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Side and Over-Arm Stroke

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SIDE AND OVER-ARM STROKE.

The reader will notice that the breast and back stroke have been dealt with conjointly, there being no doubt this is their natural sequence for begin ners. Following these in their respective relation to each other, we come to the side and over-arm stroke, two strokes that have achieved splendid records in the latter day annals of swimming, these giving way to the modern fast speed strokes —the trudgen and crawl.

Many text books neglect to group the different strokes in this order, but it may reasonably be accepted this classification is suited to the pupil's progress, on the principle that it is best to take the easier and generally more useful strokes first. It will be seen there is a very close connection be tween the side stroke and over-arm stroke, the action of the legs being identical in each case. The same may be said of the arms, with the ex ception that in the over-arm stroke, the left or right arm, according to which side the swimmer uses, comes out of the water, making a complete circle, taking the hand from the point of entering the water to its complete evolution ready for the next stroke. It is a good practice to get the pupil to adopt the side stroke first, mainly because this gets the swimmer into the correct method of turn ing on the side with the advantage of giving him the correct method of breathing, not being neces sary for the head to be submerged with each stroke, as in the over-arm stroke. Both these strokes require the quick scissors-like kick which has done so much to improve the style and speed of the fastest exponents of the day. The scissor stroke for the leg is quite of recent date, being perfected in the first instance by the leading swimmers in that home of the art—Lancashire, Great Britain. This centre has long been recog nized as the school of the principle fast and long distance swimmers of the world, including such champions as I. H. Tyres, J. Nuttall, David Bill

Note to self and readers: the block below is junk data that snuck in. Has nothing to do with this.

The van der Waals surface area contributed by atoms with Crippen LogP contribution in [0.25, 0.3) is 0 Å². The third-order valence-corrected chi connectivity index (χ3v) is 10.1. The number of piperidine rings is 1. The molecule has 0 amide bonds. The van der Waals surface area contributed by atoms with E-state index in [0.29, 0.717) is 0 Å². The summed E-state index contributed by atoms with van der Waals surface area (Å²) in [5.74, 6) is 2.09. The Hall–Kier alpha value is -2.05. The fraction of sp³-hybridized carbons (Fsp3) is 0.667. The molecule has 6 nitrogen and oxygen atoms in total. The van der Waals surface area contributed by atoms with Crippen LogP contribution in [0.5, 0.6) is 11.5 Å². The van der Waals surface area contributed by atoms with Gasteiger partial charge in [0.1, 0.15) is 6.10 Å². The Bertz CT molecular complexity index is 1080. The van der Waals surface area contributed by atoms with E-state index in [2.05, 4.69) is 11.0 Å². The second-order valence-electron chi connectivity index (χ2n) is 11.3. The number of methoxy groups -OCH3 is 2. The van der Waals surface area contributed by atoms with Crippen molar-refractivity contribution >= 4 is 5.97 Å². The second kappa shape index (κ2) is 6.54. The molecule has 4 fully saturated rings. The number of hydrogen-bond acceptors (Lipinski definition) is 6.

ington, E. Forsyth and many other record breakers.

It is very important to teach the pupil, and even advanced swimmers of the art, the great advant ages of paying particular attention to the leg kick. The action is somewhat difficult to explain clearly, or even illustrate, but may briefly be de scribed as follows : The leg stroke in side or over arm swimming is a very short, quick movement, both legs being kept absolutely straight as far as the knee, the under leg being always kept back sufficiently to give a powerful, yet steady, kick, the upper leg being kicked forward from the knee only, the legs, in their complete cycle, crossing each other similar to the action of opening and closing a pair of scissors. Before this all-import ant kick was developed, the legs used to be drawn right up under the body, as in the breast stroke; this caused a pronounced stop or dead point at the end of each stroke, due to too much time being taken in pulling the legs back to their normal position. This stop or dead point is practically eliminated with the improved kick. It is impera tive for the beginner or advanced swimmer learn ing the kick to become acquainted with its action by watching one who has become proficient with it in the water, following this up by emulating the example slowly in the water, with the instructor giving the necessary hints when following on the side of the bath, or in a boat in open water prac tice. It is only by perseverance reasonable profic iency can be gained in this kick, but it is well worth the extra time and patience that is required.